It will send us directly to the job search result page where we can create a new search. For the sake of this example, let’s say that we’re trying to build a list of product management jobs in San Francisco.

At a glance, it seems like every job data is inside a card-like container, and sure enough, after inspecting the page (right-click > inspect), we can see that every job result is wrapped between a <li> tag inside an <ul> element.

So, a first approach would be to grab the <ul> element and iterate through every <li> tag inside to extract the data we’re looking for.

But there’s a problem: to access new jobs, LinkedIn uses infinite scrolling pagination, which means there is no “next page” button to grab the next page URL link from nor the URL itself changes.

In cases like this, we can use a headless browser like Selenium to access the site, extract the data and then scroll down to reveal the new data.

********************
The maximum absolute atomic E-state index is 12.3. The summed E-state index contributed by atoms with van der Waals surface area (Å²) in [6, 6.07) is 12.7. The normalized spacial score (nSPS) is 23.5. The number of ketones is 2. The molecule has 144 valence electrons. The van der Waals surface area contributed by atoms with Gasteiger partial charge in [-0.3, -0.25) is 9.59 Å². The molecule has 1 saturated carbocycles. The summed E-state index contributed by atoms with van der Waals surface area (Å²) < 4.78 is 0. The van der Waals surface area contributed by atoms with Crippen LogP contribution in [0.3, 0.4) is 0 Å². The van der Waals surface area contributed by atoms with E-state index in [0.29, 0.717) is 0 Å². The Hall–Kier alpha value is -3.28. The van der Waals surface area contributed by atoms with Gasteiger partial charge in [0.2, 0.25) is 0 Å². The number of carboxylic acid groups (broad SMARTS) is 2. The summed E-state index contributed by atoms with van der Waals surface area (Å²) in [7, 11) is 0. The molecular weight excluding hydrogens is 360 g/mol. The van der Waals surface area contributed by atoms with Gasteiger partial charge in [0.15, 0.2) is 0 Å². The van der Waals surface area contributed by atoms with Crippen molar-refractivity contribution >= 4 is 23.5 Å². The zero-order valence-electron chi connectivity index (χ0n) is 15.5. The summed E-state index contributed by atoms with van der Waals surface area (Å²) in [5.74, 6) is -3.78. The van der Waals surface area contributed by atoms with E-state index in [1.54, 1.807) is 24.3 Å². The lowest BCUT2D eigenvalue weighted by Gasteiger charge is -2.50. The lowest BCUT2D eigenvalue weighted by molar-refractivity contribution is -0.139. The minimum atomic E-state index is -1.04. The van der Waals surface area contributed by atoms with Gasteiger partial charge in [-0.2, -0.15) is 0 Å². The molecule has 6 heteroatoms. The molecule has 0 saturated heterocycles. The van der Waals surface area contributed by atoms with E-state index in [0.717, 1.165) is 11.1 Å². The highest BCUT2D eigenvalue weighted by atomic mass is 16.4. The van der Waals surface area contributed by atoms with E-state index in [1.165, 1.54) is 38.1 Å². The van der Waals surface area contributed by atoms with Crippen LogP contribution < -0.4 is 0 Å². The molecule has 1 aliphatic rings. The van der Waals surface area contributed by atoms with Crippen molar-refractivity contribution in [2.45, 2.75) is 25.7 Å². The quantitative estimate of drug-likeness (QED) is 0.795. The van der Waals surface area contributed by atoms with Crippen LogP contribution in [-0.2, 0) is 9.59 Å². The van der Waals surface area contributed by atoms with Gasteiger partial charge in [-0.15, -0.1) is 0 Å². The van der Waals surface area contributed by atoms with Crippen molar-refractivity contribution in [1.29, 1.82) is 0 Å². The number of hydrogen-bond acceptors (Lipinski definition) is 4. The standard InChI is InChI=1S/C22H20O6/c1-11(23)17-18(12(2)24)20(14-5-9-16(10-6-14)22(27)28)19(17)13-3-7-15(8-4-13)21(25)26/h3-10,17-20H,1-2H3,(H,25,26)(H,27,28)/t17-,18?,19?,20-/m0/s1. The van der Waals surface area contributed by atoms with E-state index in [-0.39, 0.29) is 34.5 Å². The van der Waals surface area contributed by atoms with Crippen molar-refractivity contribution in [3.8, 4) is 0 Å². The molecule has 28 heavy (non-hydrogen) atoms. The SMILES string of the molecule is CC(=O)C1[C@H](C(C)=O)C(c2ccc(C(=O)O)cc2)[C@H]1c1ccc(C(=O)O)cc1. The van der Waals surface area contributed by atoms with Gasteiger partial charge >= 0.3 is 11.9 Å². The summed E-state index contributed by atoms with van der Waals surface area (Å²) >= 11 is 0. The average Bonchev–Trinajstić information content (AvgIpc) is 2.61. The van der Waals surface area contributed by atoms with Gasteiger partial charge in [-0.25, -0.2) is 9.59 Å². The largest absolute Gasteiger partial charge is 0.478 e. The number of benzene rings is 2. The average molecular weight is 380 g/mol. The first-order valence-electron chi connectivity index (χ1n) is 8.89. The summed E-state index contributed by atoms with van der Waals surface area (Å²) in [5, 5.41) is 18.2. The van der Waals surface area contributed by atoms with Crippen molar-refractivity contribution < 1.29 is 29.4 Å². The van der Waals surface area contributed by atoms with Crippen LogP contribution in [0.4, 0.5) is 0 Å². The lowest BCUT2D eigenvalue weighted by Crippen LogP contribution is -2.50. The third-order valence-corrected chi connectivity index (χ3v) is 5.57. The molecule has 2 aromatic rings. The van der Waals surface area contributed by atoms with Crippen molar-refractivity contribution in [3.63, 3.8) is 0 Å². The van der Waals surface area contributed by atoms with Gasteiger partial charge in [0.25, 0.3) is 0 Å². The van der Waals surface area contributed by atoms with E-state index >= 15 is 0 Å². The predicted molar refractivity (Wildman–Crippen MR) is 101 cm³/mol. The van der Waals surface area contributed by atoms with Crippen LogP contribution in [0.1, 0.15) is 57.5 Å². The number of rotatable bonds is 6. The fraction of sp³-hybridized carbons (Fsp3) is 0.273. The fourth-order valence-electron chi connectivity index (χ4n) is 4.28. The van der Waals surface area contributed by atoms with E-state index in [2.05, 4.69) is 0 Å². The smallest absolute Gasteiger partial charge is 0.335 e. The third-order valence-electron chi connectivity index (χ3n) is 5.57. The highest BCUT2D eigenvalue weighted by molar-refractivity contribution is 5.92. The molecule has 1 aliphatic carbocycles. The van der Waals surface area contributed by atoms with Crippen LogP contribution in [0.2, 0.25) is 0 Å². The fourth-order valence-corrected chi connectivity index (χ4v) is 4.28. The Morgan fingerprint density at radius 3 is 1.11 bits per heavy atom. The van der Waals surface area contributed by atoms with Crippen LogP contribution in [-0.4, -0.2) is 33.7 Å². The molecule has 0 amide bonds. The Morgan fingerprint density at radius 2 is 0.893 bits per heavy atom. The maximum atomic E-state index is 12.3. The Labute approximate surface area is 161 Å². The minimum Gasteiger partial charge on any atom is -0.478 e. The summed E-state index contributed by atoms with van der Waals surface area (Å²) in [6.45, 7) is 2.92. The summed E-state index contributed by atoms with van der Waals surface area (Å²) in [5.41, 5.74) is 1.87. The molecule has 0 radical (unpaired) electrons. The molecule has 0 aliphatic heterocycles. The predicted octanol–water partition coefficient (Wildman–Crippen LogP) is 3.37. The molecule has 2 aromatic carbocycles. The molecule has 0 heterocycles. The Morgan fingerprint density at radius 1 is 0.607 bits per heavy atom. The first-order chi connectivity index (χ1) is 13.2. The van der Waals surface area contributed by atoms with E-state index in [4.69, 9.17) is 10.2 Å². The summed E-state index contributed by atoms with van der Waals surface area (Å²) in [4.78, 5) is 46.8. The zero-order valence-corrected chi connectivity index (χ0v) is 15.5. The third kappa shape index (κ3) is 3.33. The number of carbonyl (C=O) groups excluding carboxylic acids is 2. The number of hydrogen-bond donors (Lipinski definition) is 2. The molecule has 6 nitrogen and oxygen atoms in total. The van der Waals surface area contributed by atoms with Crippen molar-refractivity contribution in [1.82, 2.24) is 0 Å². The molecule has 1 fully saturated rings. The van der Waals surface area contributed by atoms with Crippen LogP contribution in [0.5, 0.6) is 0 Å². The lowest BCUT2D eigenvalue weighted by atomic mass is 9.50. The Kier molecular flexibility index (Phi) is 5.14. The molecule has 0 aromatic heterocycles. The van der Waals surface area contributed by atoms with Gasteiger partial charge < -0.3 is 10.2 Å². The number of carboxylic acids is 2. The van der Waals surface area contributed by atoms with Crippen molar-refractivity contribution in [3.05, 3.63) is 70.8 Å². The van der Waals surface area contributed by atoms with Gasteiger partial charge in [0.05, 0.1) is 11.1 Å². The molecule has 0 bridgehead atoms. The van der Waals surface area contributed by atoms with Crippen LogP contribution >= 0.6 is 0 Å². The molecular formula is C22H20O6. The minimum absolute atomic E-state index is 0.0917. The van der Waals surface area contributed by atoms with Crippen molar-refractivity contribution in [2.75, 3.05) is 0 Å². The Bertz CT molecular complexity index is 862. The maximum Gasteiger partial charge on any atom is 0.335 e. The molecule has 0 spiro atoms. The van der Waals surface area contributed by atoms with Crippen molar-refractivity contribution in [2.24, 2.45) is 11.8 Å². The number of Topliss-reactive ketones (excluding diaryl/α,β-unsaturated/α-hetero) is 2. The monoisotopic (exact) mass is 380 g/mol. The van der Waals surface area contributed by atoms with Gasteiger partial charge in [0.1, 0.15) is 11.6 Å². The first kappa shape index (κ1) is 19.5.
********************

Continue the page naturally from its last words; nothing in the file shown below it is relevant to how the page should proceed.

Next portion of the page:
Of course, as we previously stated, we’re not doing that. Instead, let’s outsmart the website by using the Network Tab inside DevTools.

3. Using the DevTool’s Network Tab

With DevTools open, we can navigate to the Network Tab from the dropdown menu at the top of the window.

To populate the report, just reload the page and you’ll be able to see all the fetch requests the browser is running to render the data on the page. After scrolling to the bottom, the browser sends a new request to the URL in the screenshot below.

Let’s try this new URL in our browser to see where it takes us:

Perfect! This page has all the information we want right there for the grabbing. An additional finding is that this URL has a structure we can actually manipulate really easily. Just by changing the value in the start parameter, we can access the new data.